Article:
Small Metal Objects started with a sense of wonderful displacement. We sat in tiered rows of seats placed in the main square of the Vancouver Public Library, wearing headphones that were wired directly into microphones worn by the actors. A fantastic idea – as the soundtrack started, suddenly all of the people who happened to be walking by were part of the production. They acquired extraordinary depth and meaning as we scanned faces, trying to pick out what we were meant to be watching for, much like background music sets tone in movies. Voices began, a plodding two-person conversation punctuated with surprisingly effective ambient pieces of song. It was interesting watching other audience members examine the surrounding pedestrians, searching for the actors we were ostensibly there to be watching. I liked how divorced we were from our surroundings, how replacing what we heard created an artificial barrier between participants and everyone else, molding us into a rather ultimate audience. Suddenly absolutely everything was part of the show. One man, dapper in a works-at-university sort of way, white hair, books in hand, did a little dance number as he walked past, enjoying the attention, as did a tiny girl. Another pair stood directly in front of the actors, blocking our view entirely, and pointed to our smirking amusement, unable to figure out why everyone was suddenly looking right at them.
The story itself was not particularly arresting, an (unconfirmed) awkward drug-deal that didn’t go anywhere, tense, interesting and fun without being captivating, but I loved how simply the production premise transformed the beautiful, though otherwise mundane space into a gloriously semi-anonymous stage. It reminded me of what flash mobs have evolved into, groups of people participating in what seems to be something completely random to anyone not in on the event. Invisible theater. Pillow-fights, flash-freezing, going without pants on subway trains, silent dance parties. Especially silent dance parties, but with an extra level, as we were only passively participating, yet could be mistaken for a performance all our own when we laughed in unison at apparently nothing.
I saw another hyped show this week, Clark And I Somewhere In Connecticut. Heavily relying on video, it involves a man in a subversive, slightly creepy, caramel coloured bunny suit telling the story of a suitcase full of anonymous photo albums he found in an alley behind his home. Tied in with accounts of a famous Japanese cannibal and strange repeated interviews about a story of a puppy killing, the facts and fictions woven around the family history he reconstructed from the photo albums make for a fascinating narrative, as well as a perfect background for the legal saga that unfolded once he found the family pictures. The family that, unfortunately, did not want him to use the photos in any way whatsoever and threatened him with a lawsuit if he continued, which led into a very interesting exploration of copyright and the use of found images in art.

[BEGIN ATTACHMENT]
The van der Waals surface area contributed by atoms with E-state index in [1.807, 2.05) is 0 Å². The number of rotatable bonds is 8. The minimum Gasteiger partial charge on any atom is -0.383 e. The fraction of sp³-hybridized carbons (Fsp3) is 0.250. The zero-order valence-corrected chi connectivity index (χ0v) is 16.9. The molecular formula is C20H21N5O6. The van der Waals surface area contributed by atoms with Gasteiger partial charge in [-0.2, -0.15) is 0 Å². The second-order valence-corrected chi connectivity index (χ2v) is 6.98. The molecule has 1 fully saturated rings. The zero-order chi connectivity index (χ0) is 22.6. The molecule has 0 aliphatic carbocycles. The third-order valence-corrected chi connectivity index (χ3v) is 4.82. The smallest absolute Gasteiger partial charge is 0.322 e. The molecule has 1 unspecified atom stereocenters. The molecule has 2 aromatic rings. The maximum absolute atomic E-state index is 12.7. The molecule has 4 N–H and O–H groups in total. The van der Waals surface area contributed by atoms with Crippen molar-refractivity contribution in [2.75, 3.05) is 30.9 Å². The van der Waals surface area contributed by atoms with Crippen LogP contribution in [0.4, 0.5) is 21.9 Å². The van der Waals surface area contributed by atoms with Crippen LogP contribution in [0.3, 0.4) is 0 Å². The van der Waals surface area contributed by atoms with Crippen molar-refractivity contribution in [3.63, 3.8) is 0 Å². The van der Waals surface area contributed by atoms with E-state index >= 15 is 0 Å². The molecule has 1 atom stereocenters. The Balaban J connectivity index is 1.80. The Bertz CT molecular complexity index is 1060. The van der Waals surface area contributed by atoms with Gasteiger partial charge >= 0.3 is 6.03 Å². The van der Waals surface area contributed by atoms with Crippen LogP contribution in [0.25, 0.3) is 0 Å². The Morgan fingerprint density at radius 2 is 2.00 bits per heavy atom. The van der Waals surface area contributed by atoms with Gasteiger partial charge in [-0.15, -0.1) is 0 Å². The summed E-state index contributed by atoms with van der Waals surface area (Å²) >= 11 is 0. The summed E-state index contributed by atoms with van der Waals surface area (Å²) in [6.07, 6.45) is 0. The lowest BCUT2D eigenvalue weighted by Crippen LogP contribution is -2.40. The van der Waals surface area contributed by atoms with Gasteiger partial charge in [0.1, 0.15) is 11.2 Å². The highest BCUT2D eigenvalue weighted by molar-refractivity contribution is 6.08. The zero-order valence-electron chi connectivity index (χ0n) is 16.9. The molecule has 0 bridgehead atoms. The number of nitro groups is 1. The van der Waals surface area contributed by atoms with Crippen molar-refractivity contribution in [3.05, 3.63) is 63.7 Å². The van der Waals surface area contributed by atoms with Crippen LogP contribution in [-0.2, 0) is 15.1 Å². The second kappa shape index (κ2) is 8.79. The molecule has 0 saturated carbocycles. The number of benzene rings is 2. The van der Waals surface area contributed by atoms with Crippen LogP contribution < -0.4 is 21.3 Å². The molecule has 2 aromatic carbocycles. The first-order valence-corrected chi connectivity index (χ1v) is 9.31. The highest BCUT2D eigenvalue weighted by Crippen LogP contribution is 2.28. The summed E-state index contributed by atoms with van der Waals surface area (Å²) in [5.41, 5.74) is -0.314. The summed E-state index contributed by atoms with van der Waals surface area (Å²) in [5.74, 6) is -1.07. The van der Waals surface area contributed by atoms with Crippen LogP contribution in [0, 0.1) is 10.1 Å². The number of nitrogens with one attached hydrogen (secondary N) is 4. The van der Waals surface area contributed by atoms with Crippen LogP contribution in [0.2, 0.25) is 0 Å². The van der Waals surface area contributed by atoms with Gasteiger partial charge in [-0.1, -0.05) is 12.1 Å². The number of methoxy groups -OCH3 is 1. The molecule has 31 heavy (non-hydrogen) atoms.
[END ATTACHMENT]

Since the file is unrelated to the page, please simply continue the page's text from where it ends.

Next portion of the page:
I felt somehow that it started out trying to be provocative, but ended with a catch in its voice, thoroughly sincere, as if it’s impossible to remain cynical or ego-less when dealing with such personal subjects. One of the books, for example, the fifth book, is devoted entirely to a poet Pomeranian, Mandy, who gets more attention than the other fourty years of family combined, and it was easy to tell that the artist who wrote and acted the piece, James Long, found something inescapably heartfelt about it. Though initially he mocked the dog-obsession with a wry condescension, his tone becomes compassionate, more serious as the emotions tied to the books become increasingly anxious and urgent. In the end the little dog is a showpiece, a fluffy little metaphor ferociously loved and compellingly protected. There were other choices I appreciated, like how, in order to avoid mentioning any of their names, he created complicated physical memetics for each one, like the patting of his breast to signify as the name of The Archivist, his title for the woman who seems to have put the books together. The tone was heavy water, but bright as an oil slick on a puddle. Michael tells me he’s booked it to play at the High Performance Rodeo next year. by then, we agree, it will be really worth seeing.